The German economist Joachim Nagel is the new head of the Bundesbank on the proposal of the government of Olaf Scholz, which thus takes a choice of “continuity” for the top financial institution in a context of soaring prices.
It is one of the first important appointments of the Social Democratic Chancellor Olaf Scholz, who has recently come to power at the head of a coalition with the Greens and the liberals of the FDP. His candidacy was proposed by the government to replace the current resigning president Jens Weidmann, who will step down from his post on December 31st. Nagel “is an expert figure who will ensure continuity” at the Bundesbank, Finance Minister Christian Lindner said in a tweet.
Indeed Nagel, 55, he knows the central bank well, having worked on it for 17 years. Close to the Social Democratic Party (SPD), he is seen as a compromise candidate for the “Buba” as the German Central Bank is called.
Nagel’s appointment comes at a tense time for the Bundesbank while inflation rose to more than 5% in Germany, above the eurozone average, and well above the European Central Bank (ECB) 2% target.
“Faced with the risk of inflation, the importance of a stability-oriented monetary policy grows,” Lindner, leader of the Liberal Party and supporter of fiscal and monetary orthodoxy, tweeted. In a country obsessed with price stability, where the Bundesbank was once revered for its relentless fight against inflation, some people don’t like the European Central Bank’s more accommodating policy.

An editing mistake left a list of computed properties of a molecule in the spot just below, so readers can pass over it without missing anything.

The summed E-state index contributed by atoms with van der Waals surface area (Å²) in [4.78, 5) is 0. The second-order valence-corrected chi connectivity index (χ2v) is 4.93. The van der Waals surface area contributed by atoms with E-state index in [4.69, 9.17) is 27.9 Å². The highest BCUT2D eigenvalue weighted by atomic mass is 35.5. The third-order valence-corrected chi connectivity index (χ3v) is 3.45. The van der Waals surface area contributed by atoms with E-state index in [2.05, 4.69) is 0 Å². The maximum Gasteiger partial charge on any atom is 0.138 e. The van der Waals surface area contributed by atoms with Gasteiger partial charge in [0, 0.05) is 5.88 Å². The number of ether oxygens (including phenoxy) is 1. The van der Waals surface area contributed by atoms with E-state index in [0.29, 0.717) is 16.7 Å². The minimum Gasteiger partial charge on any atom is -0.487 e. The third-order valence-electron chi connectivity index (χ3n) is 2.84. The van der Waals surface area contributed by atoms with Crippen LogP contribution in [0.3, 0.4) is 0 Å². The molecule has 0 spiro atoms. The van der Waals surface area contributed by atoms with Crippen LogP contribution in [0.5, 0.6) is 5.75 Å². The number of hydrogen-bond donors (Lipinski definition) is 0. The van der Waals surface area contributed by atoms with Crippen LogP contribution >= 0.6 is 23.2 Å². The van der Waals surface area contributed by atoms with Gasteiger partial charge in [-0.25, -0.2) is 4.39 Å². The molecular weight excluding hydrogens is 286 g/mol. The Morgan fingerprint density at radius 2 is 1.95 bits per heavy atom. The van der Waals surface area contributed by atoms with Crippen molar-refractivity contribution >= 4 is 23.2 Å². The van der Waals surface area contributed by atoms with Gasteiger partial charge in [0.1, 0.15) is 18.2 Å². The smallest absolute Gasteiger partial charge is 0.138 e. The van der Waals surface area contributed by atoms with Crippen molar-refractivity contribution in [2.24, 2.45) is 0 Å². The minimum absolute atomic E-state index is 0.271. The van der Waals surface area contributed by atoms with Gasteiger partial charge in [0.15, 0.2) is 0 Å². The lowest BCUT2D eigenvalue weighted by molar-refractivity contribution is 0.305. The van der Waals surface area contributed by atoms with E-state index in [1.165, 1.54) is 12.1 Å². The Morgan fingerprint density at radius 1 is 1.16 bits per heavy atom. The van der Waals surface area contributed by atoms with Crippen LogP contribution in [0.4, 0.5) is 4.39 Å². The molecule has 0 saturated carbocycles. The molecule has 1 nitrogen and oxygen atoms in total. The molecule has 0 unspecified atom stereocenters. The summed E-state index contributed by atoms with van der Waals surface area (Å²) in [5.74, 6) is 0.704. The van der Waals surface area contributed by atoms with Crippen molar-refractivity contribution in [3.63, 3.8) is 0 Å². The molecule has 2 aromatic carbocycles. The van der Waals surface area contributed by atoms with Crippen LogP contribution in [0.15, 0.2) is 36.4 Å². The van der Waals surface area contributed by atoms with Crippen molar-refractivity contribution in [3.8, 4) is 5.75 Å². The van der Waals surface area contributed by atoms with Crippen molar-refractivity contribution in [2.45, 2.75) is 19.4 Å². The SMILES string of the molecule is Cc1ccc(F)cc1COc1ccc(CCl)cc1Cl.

Jens Weidmann, an influential member of the board of directors of European Central Bank, has been regularly outnumbered in recent times by the institution’s doves, who are reluctant to tighten the credit screw too quickly. His term, the second since 2011, actually expired in 2027, but in October he announced his resignation calling into question personal reasons. Weidmann, a former adviser to Angela Merkel, has often expressed his discomfort with the ECB’s generous rate of buying large quantities of government bonds on the market to reduce the lending costs of eurozone countries, fearing that this could curb discipline. the budgetary policy of the most indebted countries. (AGI)
Joachim Nagel has a doctorate in economics from the Karlsruhe Institute of Technology (West) and is a member of the Social Democratic Party. He was deputy head of the banking division at the Bank for International Settlements, the umbrella body of the world’s central banks, since 2020, after spending most of his career at the Bundesbank. During his time at Buba, until 2016, he was responsible for market operations and IT. Weidmann praised his “determination”, “communication skills” and “in-depth knowledge of the financial markets” when he left the central bank to join the board of the state development bank KfW, a post he held for four years. The business newspaper “Handelsblatt” refers to him as “an ordo-liberal supporter of the market economy”.
In Joachim Nagel, commented Carsten Brzeski, an economist at ING, the Bundesbank gained a successor “almost natural and internally formed”, which should “take Mr. Weidmann’s position as the guardian of a more conservative monetary policy”.
Congratulating Nagel, the president of the ECB Christine Lagarde wrote a tweet in the German language in which he reveals that he feels “impatient to work with such an experienced central banker on the Governing Council and to implement the mandate of the ECB”.